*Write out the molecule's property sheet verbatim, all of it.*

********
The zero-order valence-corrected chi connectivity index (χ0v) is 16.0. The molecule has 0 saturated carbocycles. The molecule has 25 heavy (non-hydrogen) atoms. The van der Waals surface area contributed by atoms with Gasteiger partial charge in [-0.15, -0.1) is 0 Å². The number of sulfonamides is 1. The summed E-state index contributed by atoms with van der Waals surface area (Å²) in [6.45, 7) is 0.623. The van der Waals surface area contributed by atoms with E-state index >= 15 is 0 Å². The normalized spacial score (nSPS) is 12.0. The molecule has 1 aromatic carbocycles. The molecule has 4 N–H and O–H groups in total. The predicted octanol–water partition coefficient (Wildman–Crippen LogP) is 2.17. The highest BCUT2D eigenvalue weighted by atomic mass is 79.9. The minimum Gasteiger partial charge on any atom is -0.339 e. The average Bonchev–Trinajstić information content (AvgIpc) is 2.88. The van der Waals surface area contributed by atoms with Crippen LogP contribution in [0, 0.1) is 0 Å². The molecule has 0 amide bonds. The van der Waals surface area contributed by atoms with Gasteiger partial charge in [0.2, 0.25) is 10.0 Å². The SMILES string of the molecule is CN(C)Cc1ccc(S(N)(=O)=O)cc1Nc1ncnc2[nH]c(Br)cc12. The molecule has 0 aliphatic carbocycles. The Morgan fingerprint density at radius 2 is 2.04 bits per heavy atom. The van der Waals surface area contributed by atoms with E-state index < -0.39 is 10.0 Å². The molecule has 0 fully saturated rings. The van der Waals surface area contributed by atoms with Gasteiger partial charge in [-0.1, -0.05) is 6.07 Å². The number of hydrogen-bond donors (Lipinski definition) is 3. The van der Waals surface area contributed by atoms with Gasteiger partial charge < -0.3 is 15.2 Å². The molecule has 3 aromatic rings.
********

The zero-order valence-corrected chi connectivity index (χ0v) is 16.0. The molecule has 0 saturated carbocycles. The molecule has 25 heavy (non-hydrogen) atoms. The van der Waals surface area contributed by atoms with Gasteiger partial charge in [-0.15, -0.1) is 0 Å². The number of sulfonamides is 1. The summed E-state index contributed by atoms with van der Waals surface area (Å²) in [6.45, 7) is 0.623. The van der Waals surface area contributed by atoms with E-state index >= 15 is 0 Å². The normalized spacial score (nSPS) is 12.0. The molecule has 1 aromatic carbocycles. The molecule has 4 N–H and O–H groups in total. The predicted octanol–water partition coefficient (Wildman–Crippen LogP) is 2.17. The highest BCUT2D eigenvalue weighted by atomic mass is 79.9. The minimum Gasteiger partial charge on any atom is -0.339 e. The average Bonchev–Trinajstić information content (AvgIpc) is 2.88. The van der Waals surface area contributed by atoms with Crippen LogP contribution in [0, 0.1) is 0 Å². The molecule has 0 amide bonds. The van der Waals surface area contributed by atoms with Gasteiger partial charge in [0.2, 0.25) is 10.0 Å². The SMILES string of the molecule is CN(C)Cc1ccc(S(N)(=O)=O)cc1Nc1ncnc2[nH]c(Br)cc12. The molecule has 0 aliphatic carbocycles. The Morgan fingerprint density at radius 2 is 2.04 bits per heavy atom. The van der Waals surface area contributed by atoms with E-state index < -0.39 is 10.0 Å². The molecule has 0 fully saturated rings. The van der Waals surface area contributed by atoms with Gasteiger partial charge in [-0.1, -0.05) is 6.07 Å². The number of hydrogen-bond donors (Lipinski definition) is 3. The van der Waals surface area contributed by atoms with Gasteiger partial charge < -0.3 is 15.2 Å². The molecule has 3 aromatic rings.